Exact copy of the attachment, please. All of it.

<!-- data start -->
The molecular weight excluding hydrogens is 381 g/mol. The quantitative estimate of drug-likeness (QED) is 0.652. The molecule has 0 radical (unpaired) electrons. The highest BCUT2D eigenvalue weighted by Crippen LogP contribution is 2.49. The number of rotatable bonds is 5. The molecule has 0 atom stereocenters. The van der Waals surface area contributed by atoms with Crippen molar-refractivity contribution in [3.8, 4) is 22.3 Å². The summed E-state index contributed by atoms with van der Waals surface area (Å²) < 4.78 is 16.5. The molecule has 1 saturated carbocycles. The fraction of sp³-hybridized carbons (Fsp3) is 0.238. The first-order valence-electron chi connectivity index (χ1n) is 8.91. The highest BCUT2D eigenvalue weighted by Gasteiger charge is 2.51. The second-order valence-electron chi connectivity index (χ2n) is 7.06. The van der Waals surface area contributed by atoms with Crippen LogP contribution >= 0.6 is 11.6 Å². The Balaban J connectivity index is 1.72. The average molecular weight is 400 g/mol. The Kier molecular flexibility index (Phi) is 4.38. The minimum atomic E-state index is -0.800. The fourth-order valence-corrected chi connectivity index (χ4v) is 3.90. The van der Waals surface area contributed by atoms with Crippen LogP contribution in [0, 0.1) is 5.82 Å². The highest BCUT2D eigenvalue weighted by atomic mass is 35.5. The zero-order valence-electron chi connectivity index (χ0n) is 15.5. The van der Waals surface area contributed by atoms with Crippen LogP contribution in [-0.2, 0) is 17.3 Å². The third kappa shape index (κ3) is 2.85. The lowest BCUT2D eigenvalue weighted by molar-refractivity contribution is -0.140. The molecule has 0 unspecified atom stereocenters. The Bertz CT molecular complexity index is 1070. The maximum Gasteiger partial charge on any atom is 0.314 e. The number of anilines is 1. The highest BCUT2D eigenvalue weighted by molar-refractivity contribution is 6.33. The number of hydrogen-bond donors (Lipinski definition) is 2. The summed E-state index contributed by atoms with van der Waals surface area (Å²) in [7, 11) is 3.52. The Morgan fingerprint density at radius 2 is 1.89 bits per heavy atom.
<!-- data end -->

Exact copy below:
The molecular weight excluding hydrogens is 381 g/mol. The quantitative estimate of drug-likeness (QED) is 0.652. The molecule has 0 radical (unpaired) electrons. The highest BCUT2D eigenvalue weighted by Crippen LogP contribution is 2.49. The number of rotatable bonds is 5. The molecule has 0 atom stereocenters. The van der Waals surface area contributed by atoms with Crippen molar-refractivity contribution in [3.8, 4) is 22.3 Å². The summed E-state index contributed by atoms with van der Waals surface area (Å²) < 4.78 is 16.5. The molecule has 1 saturated carbocycles. The fraction of sp³-hybridized carbons (Fsp3) is 0.238. The first-order valence-electron chi connectivity index (χ1n) is 8.91. The highest BCUT2D eigenvalue weighted by Gasteiger charge is 2.51. The second-order valence-electron chi connectivity index (χ2n) is 7.06. The van der Waals surface area contributed by atoms with Crippen LogP contribution >= 0.6 is 11.6 Å². The Balaban J connectivity index is 1.72. The average molecular weight is 400 g/mol. The Kier molecular flexibility index (Phi) is 4.38. The minimum atomic E-state index is -0.800. The fourth-order valence-corrected chi connectivity index (χ4v) is 3.90. The van der Waals surface area contributed by atoms with Crippen LogP contribution in [0, 0.1) is 5.82 Å². The highest BCUT2D eigenvalue weighted by atomic mass is 35.5. The zero-order valence-electron chi connectivity index (χ0n) is 15.5. The van der Waals surface area contributed by atoms with Crippen LogP contribution in [-0.2, 0) is 17.3 Å². The third kappa shape index (κ3) is 2.85. The lowest BCUT2D eigenvalue weighted by molar-refractivity contribution is -0.140. The molecule has 0 unspecified atom stereocenters. The Bertz CT molecular complexity index is 1070. The maximum Gasteiger partial charge on any atom is 0.314 e. The number of anilines is 1. The highest BCUT2D eigenvalue weighted by molar-refractivity contribution is 6.33. The number of hydrogen-bond donors (Lipinski definition) is 2. The summed E-state index contributed by atoms with van der Waals surface area (Å²) in [7, 11) is 3.52. The Morgan fingerprint density at radius 2 is 1.89 bits per heavy atom.